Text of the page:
No. A Catholic belonging to a party that supports sin in a broad sense in its party platform is not excommunicated. A Catholic who belongs to a Socialist, Communist, Nihilist or Freemasonic group (or similar type groups) would be. The key distinction is that these groups by their very nature and intention are contrary to the Catholic church or to civic society. Sin broadly speaking does affect civic society and the Church because all mortal sin is contrary to justice and charity and thus contrary to the peace and concord of society, but canon law doesn't penalize all moral faults but only the most severe harms to Truth and the Church; Note for example, that abortion is a canonical crime punished by excommunication but murder, rape or robbery are not generally punished so.
Can 1374 in the 1983 Code (quoted in the question) is specifically about associations which plot against the Church or civic powers. Canon 2335 of the 1917 Code includes the Masons explicitly but otherwise has the same qualifications.
We cannot claim these canons mean any group which "supports sin" falls under the same penalty due to the requirement in Canon Law that canons pertaining to punishments must be interpreted strictly.
Can. 18 Laws which establish a penalty, restrict the free exercise of rights, or contain an exception from the law are subject to strict interpretation.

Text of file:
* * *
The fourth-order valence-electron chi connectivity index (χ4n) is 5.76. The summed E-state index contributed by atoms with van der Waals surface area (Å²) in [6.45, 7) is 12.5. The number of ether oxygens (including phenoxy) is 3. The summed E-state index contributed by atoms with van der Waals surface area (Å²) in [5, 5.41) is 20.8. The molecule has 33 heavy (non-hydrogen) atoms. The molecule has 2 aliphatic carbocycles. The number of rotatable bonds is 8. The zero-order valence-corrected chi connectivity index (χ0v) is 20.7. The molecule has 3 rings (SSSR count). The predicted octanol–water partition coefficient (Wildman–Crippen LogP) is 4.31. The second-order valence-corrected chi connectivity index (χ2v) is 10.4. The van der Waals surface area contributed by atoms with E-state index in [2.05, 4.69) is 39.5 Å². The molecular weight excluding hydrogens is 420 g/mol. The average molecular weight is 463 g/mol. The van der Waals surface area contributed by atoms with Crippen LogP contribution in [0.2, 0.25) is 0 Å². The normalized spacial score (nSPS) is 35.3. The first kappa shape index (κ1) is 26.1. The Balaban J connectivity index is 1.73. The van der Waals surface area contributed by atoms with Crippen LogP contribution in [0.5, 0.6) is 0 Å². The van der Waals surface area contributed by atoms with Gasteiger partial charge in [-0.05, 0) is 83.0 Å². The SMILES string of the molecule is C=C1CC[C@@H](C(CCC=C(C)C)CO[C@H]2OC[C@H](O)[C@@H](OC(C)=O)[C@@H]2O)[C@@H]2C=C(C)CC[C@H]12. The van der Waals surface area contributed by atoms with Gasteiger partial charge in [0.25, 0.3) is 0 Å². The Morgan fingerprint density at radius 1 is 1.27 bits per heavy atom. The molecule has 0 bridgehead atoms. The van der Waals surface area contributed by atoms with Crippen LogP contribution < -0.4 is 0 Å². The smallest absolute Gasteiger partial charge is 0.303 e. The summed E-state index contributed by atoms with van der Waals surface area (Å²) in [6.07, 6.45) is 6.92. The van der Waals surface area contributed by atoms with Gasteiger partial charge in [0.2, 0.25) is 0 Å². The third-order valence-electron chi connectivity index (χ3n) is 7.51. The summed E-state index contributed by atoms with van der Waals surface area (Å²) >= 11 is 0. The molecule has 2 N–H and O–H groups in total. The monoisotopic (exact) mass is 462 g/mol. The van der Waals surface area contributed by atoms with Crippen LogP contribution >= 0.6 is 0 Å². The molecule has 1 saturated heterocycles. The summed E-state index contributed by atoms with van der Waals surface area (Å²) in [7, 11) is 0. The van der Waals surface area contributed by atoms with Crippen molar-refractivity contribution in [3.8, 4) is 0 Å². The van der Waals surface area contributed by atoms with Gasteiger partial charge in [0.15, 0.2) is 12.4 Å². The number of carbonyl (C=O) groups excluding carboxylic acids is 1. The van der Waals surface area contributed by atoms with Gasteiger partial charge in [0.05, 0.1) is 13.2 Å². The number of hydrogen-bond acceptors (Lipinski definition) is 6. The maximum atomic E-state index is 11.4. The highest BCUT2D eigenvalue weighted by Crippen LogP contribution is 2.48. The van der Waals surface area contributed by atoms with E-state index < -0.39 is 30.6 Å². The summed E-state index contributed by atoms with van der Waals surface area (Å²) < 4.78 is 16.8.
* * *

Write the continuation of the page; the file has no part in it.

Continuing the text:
Correspondingly, canons which describe rights or privileges are interpreted broadly for the same reasons.
Furthermore, the claim of "supports sin" is vague and problematic. As asked by Mike Borden in the comments "Is there a political party which does not support sins in its party platform?", we would be inclined to answer "no" because in so far as we are fallen, we fall short of the ideal of morality. The fault may be slight. If the canon applied to "supporting sin" generically, that would include venial, which would be excessive penalty and result in a huge swathe of people being excommunicated.
Canonists do not conclude that politicians formally cooperate with abortion by legalizing it and thus would not automatically be excommunicated (which is not the same as saying their votes for abortion are not sinful):
"formal cooperation" involves the doctor who performs the abortion, the nurse who assists, the woman having the abortion, the man who agrees to take his wife or girlfriend, the person who drives the woman to the clinic--and even that last one is questionable. With legislators, what you have is probably best termed "material cooperation." - Phil Gray (quoted in "Just Punishment", by Brian O'Neel)
Canonists are also clear that not all support for abortion falls under the excommunication of Canon 1329, hence, if not all support for that sin falls under the excommunication, neither can support for any sin as a political platform fall under the penalty of Canon 1374.
People who make that argument [voting for taxpayer funding of abortion is a specific act] are possibly using Canon 1329 [which prescribes excommunication for accomplices in such offenses as abortion](square brackets in original), and are trying to characterize these people as accomplices. The problem is that in order to be an accomplice to an action, you have to be able to show that, but for this vote that freed up X number of dollars, this abortion would not have taken place. What if the bill passes by two votes? Whose vote do you blame? - Ed Peters (quoted in "Just Punishment", by Brian O'Neel)